Persons, places and things: a road leading to the faithful


By Barb Arland Fye, Editor

Watching the sun rise on a beautiful Sunday morning during a road trip to Columbus Junction, I said a prayer of thanks. To add to the blessing, I arrived early at St. Joseph Catholic Church to cover a Byzantine Catholic (Eastern rite) service being celebrated for the first time.


Entering the church’s lower-level gathering area, I asked the three people in the room if they had seen Deacon Sergio Ayala who would lead the Communion service called a “Typika” at 8 a.m. They looked puzzled, but suggested he might be in the sanctuary. As it turns out, I was in the wrong church! The service was being held at St. Joseph Catholic Church in West Liberty — a 30-minute drive away! I had mistaken one St. Joseph Parish for the other!

I called my husband, Steve, on my smartphone to serve as off-site navigator to St. Joe’s in West Liberty. He guided me through back roads I never would have traveled for fear of getting lost.
Despite the apprehension of arriving too late, I couldn’t help but appreciate the beauty of the countryside. Rows of ripening corn that followed the winding road reminded me of Grant Wood’s painting of undulating hills braided with the crop.


At 8:20 a.m. I pulled into the church parking lot, scrambled out of the car with camera bag and knapsack and headed into the church to the sound of bells jingling and a congregant chanting prayers.
All of the materials needed to participate in the Typika had been placed in the back of the church, so I was able to follow along. Having talked by phone the previous Friday with Deacon Ayala, I also knew I had permission to take photographs.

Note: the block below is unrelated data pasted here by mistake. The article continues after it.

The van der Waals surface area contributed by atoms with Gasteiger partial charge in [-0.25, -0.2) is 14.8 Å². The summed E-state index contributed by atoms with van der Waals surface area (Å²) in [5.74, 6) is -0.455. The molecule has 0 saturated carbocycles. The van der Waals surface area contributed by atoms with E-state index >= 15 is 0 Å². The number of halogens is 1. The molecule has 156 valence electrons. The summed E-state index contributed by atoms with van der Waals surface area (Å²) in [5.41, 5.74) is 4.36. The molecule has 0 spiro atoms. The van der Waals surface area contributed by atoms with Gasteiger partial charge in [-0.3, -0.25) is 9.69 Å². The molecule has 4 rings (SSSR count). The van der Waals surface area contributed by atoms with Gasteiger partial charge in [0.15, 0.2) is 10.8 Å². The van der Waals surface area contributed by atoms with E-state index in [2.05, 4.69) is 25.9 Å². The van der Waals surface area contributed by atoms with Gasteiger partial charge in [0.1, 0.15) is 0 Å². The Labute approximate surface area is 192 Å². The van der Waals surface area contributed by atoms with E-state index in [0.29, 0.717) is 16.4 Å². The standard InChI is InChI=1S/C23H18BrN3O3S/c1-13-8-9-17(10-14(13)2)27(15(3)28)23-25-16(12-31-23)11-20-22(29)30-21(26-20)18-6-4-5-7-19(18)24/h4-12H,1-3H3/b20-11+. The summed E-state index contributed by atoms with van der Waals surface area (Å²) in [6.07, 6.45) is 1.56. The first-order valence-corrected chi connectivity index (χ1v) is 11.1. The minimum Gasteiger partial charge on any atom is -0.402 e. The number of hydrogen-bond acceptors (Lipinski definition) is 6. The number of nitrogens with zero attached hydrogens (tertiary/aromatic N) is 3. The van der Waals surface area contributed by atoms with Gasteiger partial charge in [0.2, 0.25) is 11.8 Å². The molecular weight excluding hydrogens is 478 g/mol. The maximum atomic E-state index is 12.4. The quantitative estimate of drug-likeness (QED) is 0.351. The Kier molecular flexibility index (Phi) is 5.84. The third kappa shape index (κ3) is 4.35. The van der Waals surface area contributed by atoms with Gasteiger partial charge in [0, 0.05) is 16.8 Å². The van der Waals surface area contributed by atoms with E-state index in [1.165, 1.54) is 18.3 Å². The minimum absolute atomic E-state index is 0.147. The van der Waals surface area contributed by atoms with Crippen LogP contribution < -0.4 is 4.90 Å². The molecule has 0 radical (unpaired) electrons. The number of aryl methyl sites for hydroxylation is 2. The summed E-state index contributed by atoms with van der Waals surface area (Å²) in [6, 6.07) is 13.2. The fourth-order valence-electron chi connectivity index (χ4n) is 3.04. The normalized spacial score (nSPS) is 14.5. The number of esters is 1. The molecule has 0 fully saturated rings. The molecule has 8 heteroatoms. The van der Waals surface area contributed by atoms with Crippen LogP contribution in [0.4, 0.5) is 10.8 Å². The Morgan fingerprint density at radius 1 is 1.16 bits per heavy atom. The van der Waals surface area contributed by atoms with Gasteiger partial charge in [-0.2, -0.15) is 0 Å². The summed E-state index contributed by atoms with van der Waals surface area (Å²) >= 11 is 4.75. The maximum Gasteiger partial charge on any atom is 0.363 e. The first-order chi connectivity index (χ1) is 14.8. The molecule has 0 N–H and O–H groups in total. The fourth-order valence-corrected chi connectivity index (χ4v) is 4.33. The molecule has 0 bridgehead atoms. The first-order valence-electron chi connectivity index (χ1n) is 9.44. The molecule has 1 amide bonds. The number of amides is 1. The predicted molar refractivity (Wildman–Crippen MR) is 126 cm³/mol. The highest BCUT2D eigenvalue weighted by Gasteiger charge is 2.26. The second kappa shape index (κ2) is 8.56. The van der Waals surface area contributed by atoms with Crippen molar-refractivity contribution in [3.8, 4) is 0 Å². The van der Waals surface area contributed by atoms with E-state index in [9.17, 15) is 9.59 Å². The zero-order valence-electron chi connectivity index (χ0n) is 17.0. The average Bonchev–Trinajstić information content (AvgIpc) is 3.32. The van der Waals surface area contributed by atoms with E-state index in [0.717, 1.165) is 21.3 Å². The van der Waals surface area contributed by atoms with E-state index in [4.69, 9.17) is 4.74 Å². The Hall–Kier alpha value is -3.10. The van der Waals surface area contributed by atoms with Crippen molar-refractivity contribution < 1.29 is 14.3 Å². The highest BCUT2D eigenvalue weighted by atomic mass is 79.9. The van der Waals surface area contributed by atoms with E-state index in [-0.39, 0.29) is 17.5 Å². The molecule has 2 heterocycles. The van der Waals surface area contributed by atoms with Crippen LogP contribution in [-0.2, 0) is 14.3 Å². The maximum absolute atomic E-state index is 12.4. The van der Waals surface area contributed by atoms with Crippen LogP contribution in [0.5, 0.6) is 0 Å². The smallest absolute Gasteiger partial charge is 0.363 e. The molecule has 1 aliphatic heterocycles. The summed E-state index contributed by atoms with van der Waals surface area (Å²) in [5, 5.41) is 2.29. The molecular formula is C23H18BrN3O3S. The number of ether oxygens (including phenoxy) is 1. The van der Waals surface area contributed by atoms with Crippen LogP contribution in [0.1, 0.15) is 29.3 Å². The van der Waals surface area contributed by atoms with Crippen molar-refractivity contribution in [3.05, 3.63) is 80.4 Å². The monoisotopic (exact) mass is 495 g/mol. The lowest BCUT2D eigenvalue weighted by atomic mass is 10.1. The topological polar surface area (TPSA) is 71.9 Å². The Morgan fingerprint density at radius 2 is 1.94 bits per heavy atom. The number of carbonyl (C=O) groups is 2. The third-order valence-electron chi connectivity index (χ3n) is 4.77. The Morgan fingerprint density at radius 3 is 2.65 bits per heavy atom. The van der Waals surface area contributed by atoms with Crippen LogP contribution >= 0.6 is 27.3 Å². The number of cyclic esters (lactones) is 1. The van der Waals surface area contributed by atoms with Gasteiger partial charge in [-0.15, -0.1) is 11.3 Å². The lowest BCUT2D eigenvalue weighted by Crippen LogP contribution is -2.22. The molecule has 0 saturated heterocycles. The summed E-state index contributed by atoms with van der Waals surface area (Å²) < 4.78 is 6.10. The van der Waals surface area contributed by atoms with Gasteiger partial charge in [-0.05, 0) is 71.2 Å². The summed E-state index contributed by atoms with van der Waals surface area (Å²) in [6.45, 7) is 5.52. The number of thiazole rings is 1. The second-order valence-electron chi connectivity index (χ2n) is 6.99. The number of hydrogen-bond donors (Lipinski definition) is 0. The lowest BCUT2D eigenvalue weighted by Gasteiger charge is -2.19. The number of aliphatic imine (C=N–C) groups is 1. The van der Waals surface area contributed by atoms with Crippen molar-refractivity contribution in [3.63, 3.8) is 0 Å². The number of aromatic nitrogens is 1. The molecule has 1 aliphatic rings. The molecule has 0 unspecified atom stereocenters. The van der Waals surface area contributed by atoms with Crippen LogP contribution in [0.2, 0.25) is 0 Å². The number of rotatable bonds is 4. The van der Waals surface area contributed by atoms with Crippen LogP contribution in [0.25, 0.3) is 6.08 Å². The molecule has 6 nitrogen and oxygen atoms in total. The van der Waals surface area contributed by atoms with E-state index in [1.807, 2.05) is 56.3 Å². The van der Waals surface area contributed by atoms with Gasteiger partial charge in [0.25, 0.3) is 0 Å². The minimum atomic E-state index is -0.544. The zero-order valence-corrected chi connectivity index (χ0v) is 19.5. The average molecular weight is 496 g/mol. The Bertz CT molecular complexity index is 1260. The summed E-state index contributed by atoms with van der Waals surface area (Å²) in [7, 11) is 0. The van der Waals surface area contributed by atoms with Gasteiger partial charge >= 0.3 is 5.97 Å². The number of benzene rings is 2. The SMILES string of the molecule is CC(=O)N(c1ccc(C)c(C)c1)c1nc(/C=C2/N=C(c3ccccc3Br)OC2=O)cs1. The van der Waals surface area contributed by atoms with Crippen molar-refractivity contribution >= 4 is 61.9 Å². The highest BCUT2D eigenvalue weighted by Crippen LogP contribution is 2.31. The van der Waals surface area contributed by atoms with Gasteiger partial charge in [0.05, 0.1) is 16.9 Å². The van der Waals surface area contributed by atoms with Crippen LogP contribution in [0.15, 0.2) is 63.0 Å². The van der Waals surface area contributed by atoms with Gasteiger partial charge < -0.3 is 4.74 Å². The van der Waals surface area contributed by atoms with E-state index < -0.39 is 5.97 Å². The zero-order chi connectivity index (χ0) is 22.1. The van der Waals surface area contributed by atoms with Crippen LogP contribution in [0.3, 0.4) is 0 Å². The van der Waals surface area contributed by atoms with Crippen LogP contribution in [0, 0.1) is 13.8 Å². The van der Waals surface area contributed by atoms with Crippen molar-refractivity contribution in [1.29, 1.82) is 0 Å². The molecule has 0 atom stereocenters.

I snapped away, especially fascinated to witness Eastern Catholics receiving Communion. Deacon Ayala bent over to give Communion by spoon to tiny children and then stood up to do the same for adults.

“Make mention that children of all ages receive (Communion),” said Ted Tenney, a convert to Eastern Catholicism who has a wife and 14 children. “We want our kids not to miss out on the grace for any amount of time.”

After the Typika, I joined the community for fellowship in the parish hall. Children and adults expressed gratitude for the privilege to celebrate in the richness of their tradition. The incense, the expressive chanting, the ringing of bells heightens their awareness of God in their midst.

“Just seeing them chanting and singing and having them talking about God a lot. I Iike that; we’re really blessed to have (the Byzantine Catholic community) here,” said Houston Tenney, 14 of Farley, Iowa.

“It speaks to my heart and my soul,” said Lynsey Kemner of Clarence. “It’s a part of me.” Her daughter Sophia, 9, says she likes meeting friends here.

“Our families all feel the need to live out our Catholic faith in the Byzantine way, and make it available to any and all who may want to live that expression of our faith,” Adam Kemner wrote in a letter to his bishop, Bishop John Kudrick of Parma, Ohio, for the Ruthenian (Byzantine) Catholic Church.

Whatever upset I experienced upon learning I’d traveled to the wrong church and would be late getting to the right one vanished upon meeting people so deeply in love with their faith tradition. That’s the direction God was pointing me toward as I wound my way along the corn-braided countryside.

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